Megaupload is Gone - Without SOPA or PIPA

Today the Federal Bureau of Investigation has shut down Megaupload.com. So why do we need SOPA or PIPA? Megauploads 'leaders' have been charged with money laundering, conspiracy to commit copyright infringement, and some other charges about to piracy laws.
So goodbye Megaupload, hopefully the Senates will realise SOPA and PIPA aren't needed, and the rest of the internet is kept the way it is. Read More


How could SOPA affect Wikipedia?

Wikipedia, in the same way as other influential online brands like Facebook and Twitter, relies on user-generated content. It is therefore in the same danger bracket if SOPA legislation sinks its teeth in to the online encyclopedia.

The proposed laws are not clear-cut.

As one debater noted, Wikipedia is probably riddled with copyright violations. Unless Wikipedia was willing to spend an enormous budget — for which it doesn’t have — regulating and checking every contribution, it probably wouldn’t be able to survive in the online world of SOPA.

It seems to be an opinion in other countries than the U.S that the enforcement of this legislation wouldn’t affect international sites. The U.S based company Verisign controls the .com, .net, and .org registries — which in turn makes SOPA an immediate, global issue, and not one purely restricted to U.S websites.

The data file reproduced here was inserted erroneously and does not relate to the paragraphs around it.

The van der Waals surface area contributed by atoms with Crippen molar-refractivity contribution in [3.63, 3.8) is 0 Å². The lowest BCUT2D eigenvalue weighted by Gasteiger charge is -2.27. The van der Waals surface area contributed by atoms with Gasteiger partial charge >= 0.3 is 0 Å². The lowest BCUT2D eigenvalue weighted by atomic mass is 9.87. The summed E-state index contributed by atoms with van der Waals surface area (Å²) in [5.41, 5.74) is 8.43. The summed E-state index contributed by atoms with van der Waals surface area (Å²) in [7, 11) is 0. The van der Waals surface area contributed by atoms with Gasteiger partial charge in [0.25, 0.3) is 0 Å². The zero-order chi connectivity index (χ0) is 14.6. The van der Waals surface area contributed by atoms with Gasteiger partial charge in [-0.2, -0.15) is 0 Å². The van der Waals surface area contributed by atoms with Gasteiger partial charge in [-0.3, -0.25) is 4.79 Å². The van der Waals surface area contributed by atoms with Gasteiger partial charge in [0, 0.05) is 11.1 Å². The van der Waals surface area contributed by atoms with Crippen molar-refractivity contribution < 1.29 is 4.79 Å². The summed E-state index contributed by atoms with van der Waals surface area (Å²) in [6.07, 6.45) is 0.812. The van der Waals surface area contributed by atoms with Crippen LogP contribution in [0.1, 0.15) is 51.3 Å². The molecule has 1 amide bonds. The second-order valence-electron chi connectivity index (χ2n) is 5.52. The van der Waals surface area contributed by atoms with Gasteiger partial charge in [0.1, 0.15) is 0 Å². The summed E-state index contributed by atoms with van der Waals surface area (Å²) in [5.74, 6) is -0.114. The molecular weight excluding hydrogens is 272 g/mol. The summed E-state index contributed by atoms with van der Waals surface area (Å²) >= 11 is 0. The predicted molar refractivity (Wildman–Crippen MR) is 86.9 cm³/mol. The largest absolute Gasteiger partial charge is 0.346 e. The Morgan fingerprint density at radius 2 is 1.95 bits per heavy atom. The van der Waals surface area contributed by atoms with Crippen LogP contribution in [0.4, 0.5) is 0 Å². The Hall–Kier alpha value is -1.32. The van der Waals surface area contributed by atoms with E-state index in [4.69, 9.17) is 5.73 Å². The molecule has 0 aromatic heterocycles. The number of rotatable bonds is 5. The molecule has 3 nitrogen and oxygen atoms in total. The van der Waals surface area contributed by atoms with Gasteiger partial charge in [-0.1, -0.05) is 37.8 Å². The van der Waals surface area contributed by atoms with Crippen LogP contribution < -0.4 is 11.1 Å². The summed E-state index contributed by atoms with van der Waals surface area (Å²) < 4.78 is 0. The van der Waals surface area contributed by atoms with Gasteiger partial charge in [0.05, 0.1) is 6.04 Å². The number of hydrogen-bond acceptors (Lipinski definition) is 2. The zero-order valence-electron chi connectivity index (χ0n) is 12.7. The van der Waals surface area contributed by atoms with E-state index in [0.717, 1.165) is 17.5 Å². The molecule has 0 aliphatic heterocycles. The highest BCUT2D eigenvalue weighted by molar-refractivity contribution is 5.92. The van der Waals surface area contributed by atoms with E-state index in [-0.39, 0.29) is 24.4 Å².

If the SOPA bill is passed in America, it is likely that other governments will follow suit.

The discussion prompted by Wales’ straw poll has prompted interesting debate. A Wikipedia blackout could be used to promote knowledge of the proposed legislation, and allow internet users in other countries to become more aware of how the bill would eventually affect them.

Because it will. SOPA is not a U.S website central issue — it is a global concern.

However, the risk Wikipedia takes is moving from a politically-neutral platform.

If Wikipedia is willing to do this in order to protest legislation that may affect them, then perhaps using a blackout as a last resort may be a more sensible option. Or, on the other hand, staging a potential ‘future Wikipedia scenario’ now might contribute to changes in the legislation before it’s too late.

If the SOPA bill does come in to play, Wikipedia may end up on more than a voluntary, short-term blackout.

Source: http://www.zdnet.com/blog/igeneration/would-a-wikip... Read More